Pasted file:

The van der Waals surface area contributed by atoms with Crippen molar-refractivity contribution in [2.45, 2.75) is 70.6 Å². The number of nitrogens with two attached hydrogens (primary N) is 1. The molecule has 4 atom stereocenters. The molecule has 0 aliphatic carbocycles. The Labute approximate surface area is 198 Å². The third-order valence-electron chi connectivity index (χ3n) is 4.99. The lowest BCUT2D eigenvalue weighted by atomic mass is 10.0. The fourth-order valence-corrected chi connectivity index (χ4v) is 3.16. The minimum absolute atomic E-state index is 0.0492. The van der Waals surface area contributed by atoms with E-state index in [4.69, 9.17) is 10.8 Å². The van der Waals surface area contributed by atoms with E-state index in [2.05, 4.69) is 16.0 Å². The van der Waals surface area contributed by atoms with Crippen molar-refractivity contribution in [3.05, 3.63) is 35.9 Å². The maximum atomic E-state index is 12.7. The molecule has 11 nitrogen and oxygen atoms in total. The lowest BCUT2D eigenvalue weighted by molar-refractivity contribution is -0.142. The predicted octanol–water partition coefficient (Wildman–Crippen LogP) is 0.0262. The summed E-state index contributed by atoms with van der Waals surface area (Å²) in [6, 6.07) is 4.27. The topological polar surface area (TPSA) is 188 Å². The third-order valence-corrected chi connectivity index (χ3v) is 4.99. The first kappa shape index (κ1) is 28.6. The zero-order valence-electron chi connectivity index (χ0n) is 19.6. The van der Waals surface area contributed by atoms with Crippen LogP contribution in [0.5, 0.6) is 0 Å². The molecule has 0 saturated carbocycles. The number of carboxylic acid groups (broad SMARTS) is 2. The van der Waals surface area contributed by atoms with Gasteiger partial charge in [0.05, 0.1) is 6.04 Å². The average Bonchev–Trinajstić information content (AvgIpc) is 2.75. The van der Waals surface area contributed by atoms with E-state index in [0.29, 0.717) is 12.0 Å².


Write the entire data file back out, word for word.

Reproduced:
The van der Waals surface area contributed by atoms with Crippen molar-refractivity contribution in [2.45, 2.75) is 70.6 Å². The number of nitrogens with two attached hydrogens (primary N) is 1. The molecule has 4 atom stereocenters. The molecule has 0 aliphatic carbocycles. The Labute approximate surface area is 198 Å². The third-order valence-electron chi connectivity index (χ3n) is 4.99. The lowest BCUT2D eigenvalue weighted by atomic mass is 10.0. The fourth-order valence-corrected chi connectivity index (χ4v) is 3.16. The minimum absolute atomic E-state index is 0.0492. The van der Waals surface area contributed by atoms with E-state index in [4.69, 9.17) is 10.8 Å². The van der Waals surface area contributed by atoms with E-state index in [2.05, 4.69) is 16.0 Å². The van der Waals surface area contributed by atoms with Crippen molar-refractivity contribution in [3.05, 3.63) is 35.9 Å². The maximum atomic E-state index is 12.7. The molecule has 11 nitrogen and oxygen atoms in total. The lowest BCUT2D eigenvalue weighted by molar-refractivity contribution is -0.142. The predicted octanol–water partition coefficient (Wildman–Crippen LogP) is 0.0262. The summed E-state index contributed by atoms with van der Waals surface area (Å²) in [6, 6.07) is 4.27. The topological polar surface area (TPSA) is 188 Å². The third-order valence-corrected chi connectivity index (χ3v) is 4.99. The first kappa shape index (κ1) is 28.6. The zero-order valence-electron chi connectivity index (χ0n) is 19.6. The van der Waals surface area contributed by atoms with Crippen LogP contribution in [0.5, 0.6) is 0 Å². The molecule has 0 saturated carbocycles. The number of carboxylic acid groups (broad SMARTS) is 2. The van der Waals surface area contributed by atoms with Gasteiger partial charge in [0.05, 0.1) is 6.04 Å². The average Bonchev–Trinajstić information content (AvgIpc) is 2.75. The van der Waals surface area contributed by atoms with E-state index in [0.29, 0.717) is 12.0 Å².